Lana Del Rey Defends Israel Performance: 'Music Is Universal' - Rolling Stone
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Lana Del Rey Defends Israel Performance: ‘Music Is Universal’

“Performing in Tel Aviv is not a political statement … just as singing in California doesn’t mean my views are in alignment [with] my current government opinions,” singer says

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UPDATE: Lana Del Rey has postponed her first-ever Israel performance following outcry over the concert. “It’s important to me to perform in both Palestine and Israel and treat all my fans equally,” she wrote in a Twitter statement. “Unfortunately it hasn’t been possible to line up both visits with such short notice and therefore I’m postponing my appearance at the Meteor Festival until a time when I can schedule visits for both my Israeli and Palestinian fans, as well as hopefully other countries in the region.”

Lana Del Rey will play Meteor Festival in Tel Aviv in September, tweeting a message to fans that noted “music is universal.” Many musicians have called for a cultural boycott of Israel, but Del Rey said her appearance at the festival doesn’t necessarily mean she supports the country’s political views or actions.

In response to criticism of her decision to perform in Tel Aviv, Del Rey wrote, “I believe music is universal and should be used to bring us together. We signed on to the show [with] the intention that it would be performed for the kids there and my plan was for it to be done [with] a loving energy with a thematic emphasis on peace.”

She continued, “We don’t always agree with the politics of the places we play within or in our own country – sometimes we don’t even feel safe, depending on how far abroad we travel – but we are musicians and we’ve dedicated our lives to being on the road … I would like to remind you that performing in Tel Aviv is not a political statement or a commitment to the politics there just as singing in California doesn’t mean my views are in alignment [with] my current government opinions or sometimes inhuman actions.”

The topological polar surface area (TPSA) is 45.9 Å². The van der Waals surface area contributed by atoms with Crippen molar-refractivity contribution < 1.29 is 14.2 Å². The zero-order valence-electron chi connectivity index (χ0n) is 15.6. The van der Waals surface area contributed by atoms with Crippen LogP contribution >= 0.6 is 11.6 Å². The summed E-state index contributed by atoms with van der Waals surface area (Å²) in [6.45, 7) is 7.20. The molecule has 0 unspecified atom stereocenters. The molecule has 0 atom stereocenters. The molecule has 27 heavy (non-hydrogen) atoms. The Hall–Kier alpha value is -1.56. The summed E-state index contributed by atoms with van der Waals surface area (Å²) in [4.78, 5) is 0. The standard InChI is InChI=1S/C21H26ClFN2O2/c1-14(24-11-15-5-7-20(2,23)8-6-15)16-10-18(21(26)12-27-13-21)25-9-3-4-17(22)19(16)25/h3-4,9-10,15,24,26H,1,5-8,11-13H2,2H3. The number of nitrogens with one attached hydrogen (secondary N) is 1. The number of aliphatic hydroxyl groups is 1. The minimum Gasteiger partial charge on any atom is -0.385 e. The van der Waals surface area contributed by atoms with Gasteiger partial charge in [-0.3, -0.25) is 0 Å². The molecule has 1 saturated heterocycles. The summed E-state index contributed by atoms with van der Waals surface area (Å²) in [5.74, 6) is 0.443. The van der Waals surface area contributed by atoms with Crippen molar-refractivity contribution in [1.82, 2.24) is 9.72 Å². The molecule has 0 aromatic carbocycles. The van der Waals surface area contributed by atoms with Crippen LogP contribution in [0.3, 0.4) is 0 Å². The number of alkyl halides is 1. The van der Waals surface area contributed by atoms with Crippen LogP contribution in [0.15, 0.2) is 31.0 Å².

The singer noted that she also does not condone “my own president who openly mocks disabled people at rallies” and wrote that she’s doing “my best to navigate the waters of the constant tumultuous hardships in the war-torn countries all over the world that I travel through monthly.”

The Palestinian Campaign for the Academic and Cultural Boycott of Israel, which frequently urges musical artists to cancel performances in Israel, tweeted in response, “We urge you to reconsider. We doubt that you would have played in apartheid South Africa; likewise, artists refuse to play in apartheid Israel. Please respect our nonviolent picket line, and cancel your Meteor performance.”

Several musicians have canceled performances in Israel in response to the country’s ongoing military action in Palestine, including Lorde, who withdrew from a scheduled concert in Tel Aviv in December. Radiohead, on the other hand, elected to perform in Tel Aviv last summer, in spite of heavy criticism. Frontman Thom Yorke responded to critics by saying that “playing in a country isn’t the same as endorsing its government.”

In This Article: Israel, Lana Del Rey


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